The Czech Republic’s TV industry is undoubtedly in much better shape now than it was 18 months ago.
That was the clear conclusion of this week’s Broadband TV News/Telenor Satellite Broadcasting Business Breakfast in Prague.
In late 2007, when we held our first such event in the Czech capital, there were still doubts as to the future of a number of new digital TV channels. Digital cable was in its early stages, while the take-up of DTH services had slowed considerably. Moreover, HD channels, though already available in some other CEE countries, still appeared a distant prospect.
The picture is in many respects very different today. Some of those digital TV channels (Z1 and TV Barrandov) are now up and running, UPC has around 350,000 digital cable subscribers, Skylink has emerged as the clear market leader in the DTH sector and HD channels are offered by most platforms.
With the country’s leading broadcaster TV Nova now fully on board in the digitalisation process, there was considerable interest at the event in its plans for the future. Petr Dvorak, the station’s CEO, spoke about its desire to offer HD channels, especially in the lucrative Prague market.
Certainly, with the Time Warner/CME deal having closed this week, the likelihood of TV Nova and its sister stations in CEE launching new thematic channels in the months to come is now much higher.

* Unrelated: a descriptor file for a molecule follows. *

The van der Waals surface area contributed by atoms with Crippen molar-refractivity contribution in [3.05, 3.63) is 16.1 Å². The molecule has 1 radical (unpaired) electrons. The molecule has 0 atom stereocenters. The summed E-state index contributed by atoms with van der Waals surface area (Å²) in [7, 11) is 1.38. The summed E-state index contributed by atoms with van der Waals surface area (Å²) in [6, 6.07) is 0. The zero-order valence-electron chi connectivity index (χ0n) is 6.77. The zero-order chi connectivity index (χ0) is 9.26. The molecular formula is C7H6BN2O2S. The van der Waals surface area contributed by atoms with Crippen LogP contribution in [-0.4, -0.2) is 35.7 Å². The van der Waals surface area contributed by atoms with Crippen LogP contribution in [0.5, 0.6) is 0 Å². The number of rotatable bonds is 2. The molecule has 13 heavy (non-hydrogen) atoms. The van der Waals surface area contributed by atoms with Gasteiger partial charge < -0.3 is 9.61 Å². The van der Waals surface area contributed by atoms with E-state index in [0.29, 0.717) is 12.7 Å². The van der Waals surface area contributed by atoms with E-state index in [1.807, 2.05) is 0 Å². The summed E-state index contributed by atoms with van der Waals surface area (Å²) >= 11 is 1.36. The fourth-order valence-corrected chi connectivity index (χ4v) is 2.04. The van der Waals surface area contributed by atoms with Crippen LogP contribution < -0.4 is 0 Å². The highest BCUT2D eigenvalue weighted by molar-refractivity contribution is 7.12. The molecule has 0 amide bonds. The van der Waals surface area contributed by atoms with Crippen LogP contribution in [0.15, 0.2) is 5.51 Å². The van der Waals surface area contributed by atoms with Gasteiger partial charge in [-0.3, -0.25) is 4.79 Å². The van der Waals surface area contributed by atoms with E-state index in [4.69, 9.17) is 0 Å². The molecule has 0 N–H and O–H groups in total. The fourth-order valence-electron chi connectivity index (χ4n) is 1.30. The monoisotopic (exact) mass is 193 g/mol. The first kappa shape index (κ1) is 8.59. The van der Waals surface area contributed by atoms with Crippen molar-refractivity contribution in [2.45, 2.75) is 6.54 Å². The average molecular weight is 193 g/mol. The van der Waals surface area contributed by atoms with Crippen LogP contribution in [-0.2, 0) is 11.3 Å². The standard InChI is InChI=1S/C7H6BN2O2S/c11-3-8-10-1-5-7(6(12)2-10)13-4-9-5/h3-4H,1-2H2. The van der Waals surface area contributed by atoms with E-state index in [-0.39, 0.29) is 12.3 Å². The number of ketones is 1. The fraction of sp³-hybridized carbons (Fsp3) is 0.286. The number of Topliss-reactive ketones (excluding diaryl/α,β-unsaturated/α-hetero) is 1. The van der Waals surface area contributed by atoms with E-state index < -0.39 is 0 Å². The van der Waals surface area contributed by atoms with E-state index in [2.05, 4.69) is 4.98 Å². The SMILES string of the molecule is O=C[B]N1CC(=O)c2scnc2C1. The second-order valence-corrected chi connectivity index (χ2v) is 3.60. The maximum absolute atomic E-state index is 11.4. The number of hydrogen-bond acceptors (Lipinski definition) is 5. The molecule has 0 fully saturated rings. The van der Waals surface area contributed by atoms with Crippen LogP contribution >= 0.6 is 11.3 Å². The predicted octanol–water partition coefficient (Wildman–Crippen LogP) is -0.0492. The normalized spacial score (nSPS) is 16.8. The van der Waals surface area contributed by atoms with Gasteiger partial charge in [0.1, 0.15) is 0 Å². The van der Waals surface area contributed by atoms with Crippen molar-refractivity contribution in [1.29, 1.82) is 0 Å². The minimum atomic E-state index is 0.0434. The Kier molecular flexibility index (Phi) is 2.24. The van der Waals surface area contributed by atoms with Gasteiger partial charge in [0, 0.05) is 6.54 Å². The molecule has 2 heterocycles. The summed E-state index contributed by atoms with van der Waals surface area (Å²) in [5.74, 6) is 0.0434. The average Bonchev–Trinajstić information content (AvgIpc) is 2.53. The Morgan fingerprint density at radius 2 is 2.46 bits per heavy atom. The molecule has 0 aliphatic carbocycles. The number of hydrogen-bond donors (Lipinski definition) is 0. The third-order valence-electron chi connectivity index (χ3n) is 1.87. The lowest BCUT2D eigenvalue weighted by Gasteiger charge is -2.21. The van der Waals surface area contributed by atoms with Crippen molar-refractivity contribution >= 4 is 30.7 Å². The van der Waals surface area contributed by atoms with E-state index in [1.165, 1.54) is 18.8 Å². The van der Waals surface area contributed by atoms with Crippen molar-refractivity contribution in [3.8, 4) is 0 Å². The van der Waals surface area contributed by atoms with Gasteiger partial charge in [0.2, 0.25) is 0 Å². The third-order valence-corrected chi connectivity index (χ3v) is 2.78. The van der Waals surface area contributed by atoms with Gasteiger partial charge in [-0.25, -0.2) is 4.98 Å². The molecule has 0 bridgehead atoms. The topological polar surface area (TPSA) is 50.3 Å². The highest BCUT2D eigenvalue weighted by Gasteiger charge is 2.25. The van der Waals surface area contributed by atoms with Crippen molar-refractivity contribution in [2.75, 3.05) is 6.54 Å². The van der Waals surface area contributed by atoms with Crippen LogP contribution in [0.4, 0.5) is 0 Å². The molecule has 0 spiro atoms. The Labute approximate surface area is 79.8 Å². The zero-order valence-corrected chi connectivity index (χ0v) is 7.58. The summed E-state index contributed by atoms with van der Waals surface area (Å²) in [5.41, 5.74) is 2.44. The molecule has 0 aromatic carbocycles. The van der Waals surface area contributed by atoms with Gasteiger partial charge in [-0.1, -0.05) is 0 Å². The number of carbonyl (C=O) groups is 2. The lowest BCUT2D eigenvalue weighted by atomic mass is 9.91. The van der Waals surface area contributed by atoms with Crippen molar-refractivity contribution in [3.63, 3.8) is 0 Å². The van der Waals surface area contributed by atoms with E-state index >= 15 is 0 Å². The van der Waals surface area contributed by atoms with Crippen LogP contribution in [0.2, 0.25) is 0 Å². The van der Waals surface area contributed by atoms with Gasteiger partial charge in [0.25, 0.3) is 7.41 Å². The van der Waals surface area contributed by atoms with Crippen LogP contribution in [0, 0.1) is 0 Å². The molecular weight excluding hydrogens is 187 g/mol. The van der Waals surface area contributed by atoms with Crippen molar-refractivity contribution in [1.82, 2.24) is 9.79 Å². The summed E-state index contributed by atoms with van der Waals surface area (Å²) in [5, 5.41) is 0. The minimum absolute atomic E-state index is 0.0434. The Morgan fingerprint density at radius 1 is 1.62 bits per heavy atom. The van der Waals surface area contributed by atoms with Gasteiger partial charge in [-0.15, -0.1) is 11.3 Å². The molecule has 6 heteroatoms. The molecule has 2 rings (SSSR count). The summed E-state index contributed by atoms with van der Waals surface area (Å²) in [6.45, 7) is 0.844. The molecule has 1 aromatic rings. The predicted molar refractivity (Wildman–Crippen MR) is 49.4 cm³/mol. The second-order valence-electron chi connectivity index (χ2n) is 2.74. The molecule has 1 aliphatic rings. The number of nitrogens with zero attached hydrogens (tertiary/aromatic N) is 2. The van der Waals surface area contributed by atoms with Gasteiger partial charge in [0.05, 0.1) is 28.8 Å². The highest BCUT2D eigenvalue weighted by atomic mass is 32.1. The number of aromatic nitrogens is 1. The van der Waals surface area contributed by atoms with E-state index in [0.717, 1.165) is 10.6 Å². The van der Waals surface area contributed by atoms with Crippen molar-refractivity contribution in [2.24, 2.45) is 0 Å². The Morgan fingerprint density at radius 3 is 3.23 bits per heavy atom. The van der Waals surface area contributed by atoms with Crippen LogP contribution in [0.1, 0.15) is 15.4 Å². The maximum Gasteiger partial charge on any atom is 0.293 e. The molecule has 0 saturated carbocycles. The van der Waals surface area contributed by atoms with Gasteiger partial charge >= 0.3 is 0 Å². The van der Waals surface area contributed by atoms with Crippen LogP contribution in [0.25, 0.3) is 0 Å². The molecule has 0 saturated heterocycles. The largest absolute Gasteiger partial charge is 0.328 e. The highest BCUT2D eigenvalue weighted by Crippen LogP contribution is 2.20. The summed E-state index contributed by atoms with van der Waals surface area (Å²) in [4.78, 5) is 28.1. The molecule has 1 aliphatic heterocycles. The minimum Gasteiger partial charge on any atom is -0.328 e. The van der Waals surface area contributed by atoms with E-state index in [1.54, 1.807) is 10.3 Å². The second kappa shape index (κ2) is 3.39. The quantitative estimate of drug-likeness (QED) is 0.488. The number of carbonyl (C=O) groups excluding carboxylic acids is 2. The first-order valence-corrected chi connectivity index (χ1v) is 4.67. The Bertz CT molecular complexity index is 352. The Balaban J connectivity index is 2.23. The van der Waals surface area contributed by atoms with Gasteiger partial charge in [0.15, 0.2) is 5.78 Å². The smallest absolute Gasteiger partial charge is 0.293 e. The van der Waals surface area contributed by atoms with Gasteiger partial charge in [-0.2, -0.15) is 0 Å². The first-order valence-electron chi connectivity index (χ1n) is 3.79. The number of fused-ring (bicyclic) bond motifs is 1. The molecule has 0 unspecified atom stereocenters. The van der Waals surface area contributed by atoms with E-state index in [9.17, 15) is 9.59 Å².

Jaromir Glisnik, the MD of TradeTec, meanwhile said that Skylink is now the fastest growing DTH platform in both the Czech Republic and Slovakia, having added, on average, 25,000 subscribers a month in the last 12 months.
He also pointed out that Skylink is the only provider of HD services covering the whole of the Czech Republic and Slovakia.
Perhaps the most tangible evidence of progress in the past 18 months has been the rollout of DTT services. Although the Czech Republic has set a still relatively distant November 2011 as its ASO date, with the last two analogue transmitters being switched off in mid-2012, the transition to digital broadcasting is gathering momentum.
Indeed, Prague has been entirely digital since the beginning of this month, and Plzen, another major city, is set to follow later this year.